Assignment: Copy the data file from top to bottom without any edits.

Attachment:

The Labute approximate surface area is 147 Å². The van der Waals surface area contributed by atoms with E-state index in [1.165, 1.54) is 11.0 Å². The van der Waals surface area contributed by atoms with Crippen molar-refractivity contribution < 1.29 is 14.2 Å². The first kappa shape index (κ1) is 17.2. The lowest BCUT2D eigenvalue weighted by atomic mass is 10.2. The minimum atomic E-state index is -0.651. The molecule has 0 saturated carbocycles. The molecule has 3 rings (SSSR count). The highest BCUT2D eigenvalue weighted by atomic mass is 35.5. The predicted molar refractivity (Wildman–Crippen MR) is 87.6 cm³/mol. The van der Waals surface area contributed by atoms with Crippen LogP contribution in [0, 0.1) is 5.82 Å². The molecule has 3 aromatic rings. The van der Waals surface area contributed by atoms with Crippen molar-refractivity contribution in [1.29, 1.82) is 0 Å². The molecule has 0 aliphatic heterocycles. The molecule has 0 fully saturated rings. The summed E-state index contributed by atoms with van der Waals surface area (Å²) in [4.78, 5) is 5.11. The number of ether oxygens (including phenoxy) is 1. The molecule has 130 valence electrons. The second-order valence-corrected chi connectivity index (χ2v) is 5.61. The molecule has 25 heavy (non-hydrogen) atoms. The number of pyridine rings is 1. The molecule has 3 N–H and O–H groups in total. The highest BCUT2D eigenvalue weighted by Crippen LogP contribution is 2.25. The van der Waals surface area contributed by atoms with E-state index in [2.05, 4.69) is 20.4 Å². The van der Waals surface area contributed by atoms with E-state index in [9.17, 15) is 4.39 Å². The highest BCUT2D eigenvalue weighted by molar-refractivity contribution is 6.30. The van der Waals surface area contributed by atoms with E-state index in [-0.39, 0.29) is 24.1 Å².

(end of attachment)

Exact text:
The Labute approximate surface area is 147 Å². The van der Waals surface area contributed by atoms with E-state index in [1.165, 1.54) is 11.0 Å². The van der Waals surface area contributed by atoms with Crippen molar-refractivity contribution < 1.29 is 14.2 Å². The first kappa shape index (κ1) is 17.2. The lowest BCUT2D eigenvalue weighted by atomic mass is 10.2. The minimum atomic E-state index is -0.651. The molecule has 0 saturated carbocycles. The molecule has 3 rings (SSSR count). The highest BCUT2D eigenvalue weighted by atomic mass is 35.5. The predicted molar refractivity (Wildman–Crippen MR) is 87.6 cm³/mol. The van der Waals surface area contributed by atoms with Crippen LogP contribution in [0, 0.1) is 5.82 Å². The molecule has 3 aromatic rings. The van der Waals surface area contributed by atoms with Crippen molar-refractivity contribution in [1.29, 1.82) is 0 Å². The molecule has 0 aliphatic heterocycles. The molecule has 0 fully saturated rings. The summed E-state index contributed by atoms with van der Waals surface area (Å²) in [4.78, 5) is 5.11. The number of ether oxygens (including phenoxy) is 1. The molecule has 130 valence electrons. The second-order valence-corrected chi connectivity index (χ2v) is 5.61. The molecule has 25 heavy (non-hydrogen) atoms. The number of pyridine rings is 1. The molecule has 3 N–H and O–H groups in total. The highest BCUT2D eigenvalue weighted by Crippen LogP contribution is 2.25. The van der Waals surface area contributed by atoms with E-state index in [2.05, 4.69) is 20.4 Å². The van der Waals surface area contributed by atoms with E-state index in [9.17, 15) is 4.39 Å². The highest BCUT2D eigenvalue weighted by molar-refractivity contribution is 6.30. The van der Waals surface area contributed by atoms with E-state index in [-0.39, 0.29) is 24.1 Å².